‘Dear Homeowner’ unsolicited offers on the rise in red-hot markets

by Ephraim Vecina on 27 Jul 2016
The surging demand in the red-hot residential markets of Vancouver and Toronto has encouraged the emergence of a not-illegal but highly frowned-upon tactic: letters from real estate agents detailing unsolicited offers, complete with a home owner’s name and address as well as a purchase price.
 
The letters, which are almost always prefaced with the “Dear Homeowner” clause, have proven to be popular in “high desired, high demand neighbourhoods”, reported Garry Marr for the Financial Post.
 
“People in the trade of real estate on a full-time basis, this is one of the ways they mine for leads,” according to Kelvin Kucey, Real Estate Council of Ontario deputy registrar of regulatory compliance.
 
Kucey added that his agency receives approximately 25 to 30 calls every month from home owners complaining about these unsolicited expressions of interest.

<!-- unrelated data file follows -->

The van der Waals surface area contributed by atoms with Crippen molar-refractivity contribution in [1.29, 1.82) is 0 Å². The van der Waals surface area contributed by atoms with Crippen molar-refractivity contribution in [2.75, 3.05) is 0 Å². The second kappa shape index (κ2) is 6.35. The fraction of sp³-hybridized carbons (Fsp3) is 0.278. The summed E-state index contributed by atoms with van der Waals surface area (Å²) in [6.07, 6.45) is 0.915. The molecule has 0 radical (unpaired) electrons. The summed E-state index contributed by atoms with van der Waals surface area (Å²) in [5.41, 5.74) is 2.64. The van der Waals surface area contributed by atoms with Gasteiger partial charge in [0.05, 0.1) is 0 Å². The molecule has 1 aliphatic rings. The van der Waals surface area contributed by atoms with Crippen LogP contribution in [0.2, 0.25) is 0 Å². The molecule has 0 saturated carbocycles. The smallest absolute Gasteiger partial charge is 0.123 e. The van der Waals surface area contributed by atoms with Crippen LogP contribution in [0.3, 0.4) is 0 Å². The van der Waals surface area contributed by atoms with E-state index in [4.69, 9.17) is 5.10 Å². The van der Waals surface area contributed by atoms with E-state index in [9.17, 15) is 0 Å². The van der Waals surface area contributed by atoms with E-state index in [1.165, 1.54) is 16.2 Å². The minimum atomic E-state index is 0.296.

Agents said that the practice allows them to streamline the process, as well as help out buyers in markets where supply is extremely tight.
 
“I have found sellers (say yes to the offer) because they have a price in mind that they are comfortable with and, if they can avoid the process of selling, they will,” said Sabrina Kaufman, vice president and salesperson with Slavens & Associates
 
“I’m not someone who is going to sit around and wait for product to come to me. My buyer list will just continue to grow,” Kaufman added. “Buyers are frustrated and want results. More and more agents have to go off market. You go into an offer presentation and five other people are there.”
 
Sotheby’s International Canada chief executive Brad Henderson argued that these signed offers are not the best way for real estate agents to go about resolving the dilemma posed by scarcity.
 
“I just don’t think it’s an optimal strategy for the seller,” Henderson said.
 
Real estate lawyer Barry Fish agreed, adding that sellers need to watch out for offers that might railroad them into a too-sparse timeline.
 
“If it’s not MLS, you are rolling the dice,” Fish said.

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